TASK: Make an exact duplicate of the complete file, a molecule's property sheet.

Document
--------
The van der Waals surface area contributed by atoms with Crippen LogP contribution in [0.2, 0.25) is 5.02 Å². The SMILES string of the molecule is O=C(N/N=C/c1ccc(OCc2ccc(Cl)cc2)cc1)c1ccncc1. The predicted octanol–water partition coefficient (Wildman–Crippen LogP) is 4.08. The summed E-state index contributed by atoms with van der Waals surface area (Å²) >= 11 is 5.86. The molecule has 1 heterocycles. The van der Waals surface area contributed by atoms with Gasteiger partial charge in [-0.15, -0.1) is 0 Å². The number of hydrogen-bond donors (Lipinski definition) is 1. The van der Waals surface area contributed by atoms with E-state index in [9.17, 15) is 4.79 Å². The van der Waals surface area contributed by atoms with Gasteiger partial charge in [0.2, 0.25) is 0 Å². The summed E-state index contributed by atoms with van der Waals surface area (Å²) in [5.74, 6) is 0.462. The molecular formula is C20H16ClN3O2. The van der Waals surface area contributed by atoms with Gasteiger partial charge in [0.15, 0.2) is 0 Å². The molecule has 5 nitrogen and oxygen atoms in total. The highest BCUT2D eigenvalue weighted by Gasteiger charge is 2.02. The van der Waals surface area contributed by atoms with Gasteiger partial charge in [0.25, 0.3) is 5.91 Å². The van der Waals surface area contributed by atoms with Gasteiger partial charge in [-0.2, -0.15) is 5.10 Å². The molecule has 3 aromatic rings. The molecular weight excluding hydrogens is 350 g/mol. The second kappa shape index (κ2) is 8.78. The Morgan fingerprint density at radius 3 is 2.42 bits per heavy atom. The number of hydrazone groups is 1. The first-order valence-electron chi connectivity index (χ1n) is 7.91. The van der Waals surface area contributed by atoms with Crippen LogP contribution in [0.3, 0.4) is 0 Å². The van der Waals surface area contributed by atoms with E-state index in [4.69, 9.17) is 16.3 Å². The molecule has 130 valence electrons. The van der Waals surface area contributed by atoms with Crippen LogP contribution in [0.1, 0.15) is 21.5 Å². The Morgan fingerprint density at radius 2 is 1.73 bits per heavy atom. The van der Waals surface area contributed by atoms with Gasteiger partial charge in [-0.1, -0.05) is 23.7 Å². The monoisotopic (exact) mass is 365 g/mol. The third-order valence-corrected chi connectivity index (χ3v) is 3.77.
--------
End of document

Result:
The van der Waals surface area contributed by atoms with Crippen LogP contribution in [0.2, 0.25) is 5.02 Å². The SMILES string of the molecule is O=C(N/N=C/c1ccc(OCc2ccc(Cl)cc2)cc1)c1ccncc1. The predicted octanol–water partition coefficient (Wildman–Crippen LogP) is 4.08. The summed E-state index contributed by atoms with van der Waals surface area (Å²) >= 11 is 5.86. The molecule has 1 heterocycles. The van der Waals surface area contributed by atoms with Gasteiger partial charge in [-0.15, -0.1) is 0 Å². The number of hydrogen-bond donors (Lipinski definition) is 1. The van der Waals surface area contributed by atoms with E-state index in [9.17, 15) is 4.79 Å². The van der Waals surface area contributed by atoms with Gasteiger partial charge in [0.2, 0.25) is 0 Å². The summed E-state index contributed by atoms with van der Waals surface area (Å²) in [5.74, 6) is 0.462. The molecular formula is C20H16ClN3O2. The van der Waals surface area contributed by atoms with Gasteiger partial charge in [0.15, 0.2) is 0 Å². The molecule has 5 nitrogen and oxygen atoms in total. The highest BCUT2D eigenvalue weighted by Gasteiger charge is 2.02. The van der Waals surface area contributed by atoms with Gasteiger partial charge in [0.25, 0.3) is 5.91 Å². The van der Waals surface area contributed by atoms with Gasteiger partial charge in [-0.2, -0.15) is 5.10 Å². The molecule has 3 aromatic rings. The molecular weight excluding hydrogens is 350 g/mol. The second kappa shape index (κ2) is 8.78. The Morgan fingerprint density at radius 3 is 2.42 bits per heavy atom. The number of hydrazone groups is 1. The first-order valence-electron chi connectivity index (χ1n) is 7.91. The van der Waals surface area contributed by atoms with Crippen LogP contribution in [0.3, 0.4) is 0 Å². The van der Waals surface area contributed by atoms with E-state index in [4.69, 9.17) is 16.3 Å². The molecule has 130 valence electrons. The van der Waals surface area contributed by atoms with Crippen LogP contribution in [0.1, 0.15) is 21.5 Å². The Morgan fingerprint density at radius 2 is 1.73 bits per heavy atom. The van der Waals surface area contributed by atoms with Gasteiger partial charge in [-0.1, -0.05) is 23.7 Å². The monoisotopic (exact) mass is 365 g/mol. The third-order valence-corrected chi connectivity index (χ3v) is 3.77.